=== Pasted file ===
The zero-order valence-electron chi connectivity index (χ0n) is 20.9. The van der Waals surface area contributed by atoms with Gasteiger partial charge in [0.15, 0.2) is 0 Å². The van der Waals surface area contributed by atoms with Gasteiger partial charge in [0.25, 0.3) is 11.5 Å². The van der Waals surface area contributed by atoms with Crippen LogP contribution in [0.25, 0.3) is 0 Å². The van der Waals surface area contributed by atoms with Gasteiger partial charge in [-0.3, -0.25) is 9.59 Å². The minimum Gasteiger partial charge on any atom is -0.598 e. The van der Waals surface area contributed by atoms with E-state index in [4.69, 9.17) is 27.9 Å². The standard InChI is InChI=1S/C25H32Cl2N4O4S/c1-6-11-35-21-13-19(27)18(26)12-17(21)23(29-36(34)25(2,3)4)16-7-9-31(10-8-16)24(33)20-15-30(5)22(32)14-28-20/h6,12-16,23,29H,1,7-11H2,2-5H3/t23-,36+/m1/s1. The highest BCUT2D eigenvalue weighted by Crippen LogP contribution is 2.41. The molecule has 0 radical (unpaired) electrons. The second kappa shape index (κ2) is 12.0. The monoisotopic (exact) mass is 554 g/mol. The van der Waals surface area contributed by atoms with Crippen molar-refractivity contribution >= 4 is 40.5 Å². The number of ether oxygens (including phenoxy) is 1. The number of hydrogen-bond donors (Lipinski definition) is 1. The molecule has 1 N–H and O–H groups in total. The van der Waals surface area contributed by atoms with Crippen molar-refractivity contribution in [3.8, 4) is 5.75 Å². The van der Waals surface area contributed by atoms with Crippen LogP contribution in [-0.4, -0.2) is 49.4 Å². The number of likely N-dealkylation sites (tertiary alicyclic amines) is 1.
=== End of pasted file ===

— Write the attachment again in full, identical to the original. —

The zero-order valence-electron chi connectivity index (χ0n) is 20.9. The van der Waals surface area contributed by atoms with Gasteiger partial charge in [0.15, 0.2) is 0 Å². The van der Waals surface area contributed by atoms with Gasteiger partial charge in [0.25, 0.3) is 11.5 Å². The van der Waals surface area contributed by atoms with Crippen LogP contribution in [0.25, 0.3) is 0 Å². The van der Waals surface area contributed by atoms with Gasteiger partial charge in [-0.3, -0.25) is 9.59 Å². The minimum Gasteiger partial charge on any atom is -0.598 e. The van der Waals surface area contributed by atoms with E-state index in [4.69, 9.17) is 27.9 Å². The standard InChI is InChI=1S/C25H32Cl2N4O4S/c1-6-11-35-21-13-19(27)18(26)12-17(21)23(29-36(34)25(2,3)4)16-7-9-31(10-8-16)24(33)20-15-30(5)22(32)14-28-20/h6,12-16,23,29H,1,7-11H2,2-5H3/t23-,36+/m1/s1. The highest BCUT2D eigenvalue weighted by Crippen LogP contribution is 2.41. The molecule has 0 radical (unpaired) electrons. The second kappa shape index (κ2) is 12.0. The monoisotopic (exact) mass is 554 g/mol. The van der Waals surface area contributed by atoms with Crippen molar-refractivity contribution >= 4 is 40.5 Å². The number of ether oxygens (including phenoxy) is 1. The number of hydrogen-bond donors (Lipinski definition) is 1. The molecule has 1 N–H and O–H groups in total. The van der Waals surface area contributed by atoms with Crippen molar-refractivity contribution in [3.8, 4) is 5.75 Å². The van der Waals surface area contributed by atoms with Crippen LogP contribution in [-0.4, -0.2) is 49.4 Å². The number of likely N-dealkylation sites (tertiary alicyclic amines) is 1.